Converse to Celebrate the Life and Dream of Dr. Martin Luther King Jr.
During mid-January, Converse College will celebrate the life and work of Dr. Martin Luther King Jr. through a community service project, a prayer breakfast and a panel discussion concerning the influence of the civil rights movement has had on the U.S. economy and educational system.
Community Service (Jan. 12-15)
From Jan. 12-15, Converse students will be leading civil rights lessons in 1st, 2nd and 3rd grade classes at Pine Street Elementary School. “During each lesson,” explains Converse junior Elizabeth Rowland, “the Pine Street students will learn about diversity and will complete an art project that symbolizes its importance.” Rowland is an education major at Converse and developed the curriculum for the project.
Prayer Breakfast, Panel Discussion (Jan. 19)
The prayer breakfast will be observed in Gee Dining Hall at 7:30 a.m. with a gospel choir and various clergy from the area as featured guests. In addition, the winner of the college-sponsored Martin Luther King Jr. essay contest will read her winning entry.
Members of the Spartanburg community and the Converse faculty will lead a panel discussion at 11:30 a.m. in Daniel Recital Hall addressing the influence of the civil rights movement on the U.S. economy and education system. Panelists include:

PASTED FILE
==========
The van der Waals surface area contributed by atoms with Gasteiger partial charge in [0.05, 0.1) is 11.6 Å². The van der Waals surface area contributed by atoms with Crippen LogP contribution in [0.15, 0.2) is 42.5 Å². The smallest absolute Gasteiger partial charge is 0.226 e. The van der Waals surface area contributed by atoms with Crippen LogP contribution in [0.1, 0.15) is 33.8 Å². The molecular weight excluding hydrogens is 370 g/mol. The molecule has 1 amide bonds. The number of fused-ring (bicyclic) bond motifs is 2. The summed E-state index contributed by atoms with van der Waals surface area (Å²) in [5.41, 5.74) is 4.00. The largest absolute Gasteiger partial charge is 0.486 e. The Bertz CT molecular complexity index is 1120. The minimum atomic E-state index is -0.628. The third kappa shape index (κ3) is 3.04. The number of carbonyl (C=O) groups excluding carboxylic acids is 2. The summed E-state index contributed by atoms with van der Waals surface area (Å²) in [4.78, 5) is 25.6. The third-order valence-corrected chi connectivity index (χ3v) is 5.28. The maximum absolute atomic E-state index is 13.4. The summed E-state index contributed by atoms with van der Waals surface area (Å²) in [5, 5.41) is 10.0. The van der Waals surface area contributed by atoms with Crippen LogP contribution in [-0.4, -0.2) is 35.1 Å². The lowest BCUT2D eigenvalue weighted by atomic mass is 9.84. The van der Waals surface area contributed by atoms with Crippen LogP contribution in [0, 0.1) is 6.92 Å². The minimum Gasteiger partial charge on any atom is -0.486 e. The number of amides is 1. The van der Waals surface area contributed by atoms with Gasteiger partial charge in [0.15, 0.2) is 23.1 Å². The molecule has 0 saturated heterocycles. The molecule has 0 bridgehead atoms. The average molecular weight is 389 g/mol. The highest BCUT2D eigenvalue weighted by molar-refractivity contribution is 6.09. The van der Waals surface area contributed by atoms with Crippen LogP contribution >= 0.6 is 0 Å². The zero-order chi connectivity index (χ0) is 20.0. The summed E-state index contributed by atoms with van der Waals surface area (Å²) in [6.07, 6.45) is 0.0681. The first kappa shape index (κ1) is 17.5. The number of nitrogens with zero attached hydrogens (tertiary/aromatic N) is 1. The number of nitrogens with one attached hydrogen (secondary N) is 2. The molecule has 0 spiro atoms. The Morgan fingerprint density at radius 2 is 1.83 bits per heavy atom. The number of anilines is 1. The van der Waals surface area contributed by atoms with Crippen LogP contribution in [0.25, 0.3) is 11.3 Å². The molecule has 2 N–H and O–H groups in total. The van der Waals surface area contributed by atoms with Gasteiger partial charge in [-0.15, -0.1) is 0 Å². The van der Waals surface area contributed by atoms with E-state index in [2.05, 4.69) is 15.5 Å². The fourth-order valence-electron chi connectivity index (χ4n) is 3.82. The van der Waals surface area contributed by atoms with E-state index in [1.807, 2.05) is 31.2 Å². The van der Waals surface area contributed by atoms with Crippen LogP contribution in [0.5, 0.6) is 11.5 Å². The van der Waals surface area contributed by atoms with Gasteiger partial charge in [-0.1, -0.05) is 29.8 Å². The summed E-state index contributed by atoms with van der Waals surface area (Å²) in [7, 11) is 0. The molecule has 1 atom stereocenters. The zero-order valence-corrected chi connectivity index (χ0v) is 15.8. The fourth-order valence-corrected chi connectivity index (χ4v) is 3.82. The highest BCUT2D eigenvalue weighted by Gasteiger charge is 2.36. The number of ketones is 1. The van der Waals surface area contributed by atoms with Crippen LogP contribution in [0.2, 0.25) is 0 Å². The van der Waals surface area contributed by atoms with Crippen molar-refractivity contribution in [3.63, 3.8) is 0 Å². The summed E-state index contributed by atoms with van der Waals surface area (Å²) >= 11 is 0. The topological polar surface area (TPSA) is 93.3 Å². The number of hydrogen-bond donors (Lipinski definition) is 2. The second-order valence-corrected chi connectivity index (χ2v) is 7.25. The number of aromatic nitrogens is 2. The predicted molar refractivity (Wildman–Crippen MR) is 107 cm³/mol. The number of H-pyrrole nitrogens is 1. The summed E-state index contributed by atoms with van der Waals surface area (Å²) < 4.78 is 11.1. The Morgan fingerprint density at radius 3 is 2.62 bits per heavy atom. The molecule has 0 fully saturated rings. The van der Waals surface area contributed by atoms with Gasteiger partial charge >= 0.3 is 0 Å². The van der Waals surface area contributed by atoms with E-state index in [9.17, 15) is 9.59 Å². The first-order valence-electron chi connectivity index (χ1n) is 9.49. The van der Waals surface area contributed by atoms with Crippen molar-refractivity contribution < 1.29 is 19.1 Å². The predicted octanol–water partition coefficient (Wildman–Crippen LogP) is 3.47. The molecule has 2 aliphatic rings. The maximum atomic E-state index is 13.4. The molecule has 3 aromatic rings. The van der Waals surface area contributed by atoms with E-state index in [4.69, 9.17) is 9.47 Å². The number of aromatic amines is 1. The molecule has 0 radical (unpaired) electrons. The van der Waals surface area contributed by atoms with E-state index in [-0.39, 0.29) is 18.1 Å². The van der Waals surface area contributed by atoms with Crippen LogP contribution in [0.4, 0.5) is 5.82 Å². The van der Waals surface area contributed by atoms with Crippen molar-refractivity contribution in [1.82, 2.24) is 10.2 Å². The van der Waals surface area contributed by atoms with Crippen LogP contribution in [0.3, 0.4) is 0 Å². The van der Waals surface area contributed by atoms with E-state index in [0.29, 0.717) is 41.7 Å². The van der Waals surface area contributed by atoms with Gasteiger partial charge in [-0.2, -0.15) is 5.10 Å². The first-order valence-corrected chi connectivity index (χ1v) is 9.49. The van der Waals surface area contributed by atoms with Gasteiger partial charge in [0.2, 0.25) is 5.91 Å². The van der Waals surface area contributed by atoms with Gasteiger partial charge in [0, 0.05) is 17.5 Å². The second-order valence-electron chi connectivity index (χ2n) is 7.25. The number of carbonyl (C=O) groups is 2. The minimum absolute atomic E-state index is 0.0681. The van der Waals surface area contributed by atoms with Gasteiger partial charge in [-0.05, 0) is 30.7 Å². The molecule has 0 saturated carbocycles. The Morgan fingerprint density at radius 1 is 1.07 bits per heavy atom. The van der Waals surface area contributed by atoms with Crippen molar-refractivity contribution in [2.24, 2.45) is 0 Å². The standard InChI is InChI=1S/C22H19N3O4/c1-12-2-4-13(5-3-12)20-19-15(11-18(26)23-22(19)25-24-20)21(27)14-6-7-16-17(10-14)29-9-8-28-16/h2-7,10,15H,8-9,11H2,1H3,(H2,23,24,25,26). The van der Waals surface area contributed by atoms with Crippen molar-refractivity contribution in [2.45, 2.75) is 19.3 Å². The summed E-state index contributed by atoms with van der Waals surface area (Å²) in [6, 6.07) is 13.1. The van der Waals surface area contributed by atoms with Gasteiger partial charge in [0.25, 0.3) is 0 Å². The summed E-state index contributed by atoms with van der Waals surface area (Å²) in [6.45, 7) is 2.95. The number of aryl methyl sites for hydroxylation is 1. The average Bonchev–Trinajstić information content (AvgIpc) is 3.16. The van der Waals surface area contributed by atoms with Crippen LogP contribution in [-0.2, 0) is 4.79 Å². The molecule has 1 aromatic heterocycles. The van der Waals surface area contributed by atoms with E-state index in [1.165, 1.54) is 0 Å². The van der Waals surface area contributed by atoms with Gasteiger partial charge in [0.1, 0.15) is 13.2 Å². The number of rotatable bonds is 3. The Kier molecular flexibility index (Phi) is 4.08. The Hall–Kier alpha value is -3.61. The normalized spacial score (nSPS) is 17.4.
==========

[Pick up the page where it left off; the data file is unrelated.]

• Annie Ruth Bobo, who was living in Washington, D.C. at the time of Dr. King’s historic March on Washington in 1963. She currently resides in Spartanburg and operates Best Care Always, a 1st grade preparation center;
• Ruby Brown Herring, director of career services at Converse who has also worked at the University of Arkansas-Monticello and the Florida Institute of Technology;
• Dr. Melissa Walker, Associate Professor of History at Converse and Executive Secretary of the Southern Association for Women Historians. Dr. Walker researches rural Southerners in the 20th century, and has published extensively on rural African-Americans. Most recently, she published “Shifting Boundaries: Race Relations in the rural Jim Crow South” in the collection African-Americans in the Rural South;
• Dr. Kay Woodward, a Spartanburg business woman who has served on the Converse College Board of Trustees and was a faculty member of the college’s psychology department.
Immediately following the panel discussion, a Lowcountry Boil will be served in Gee Dining Hall. For more information, contact Andrea Creech at 596-9016.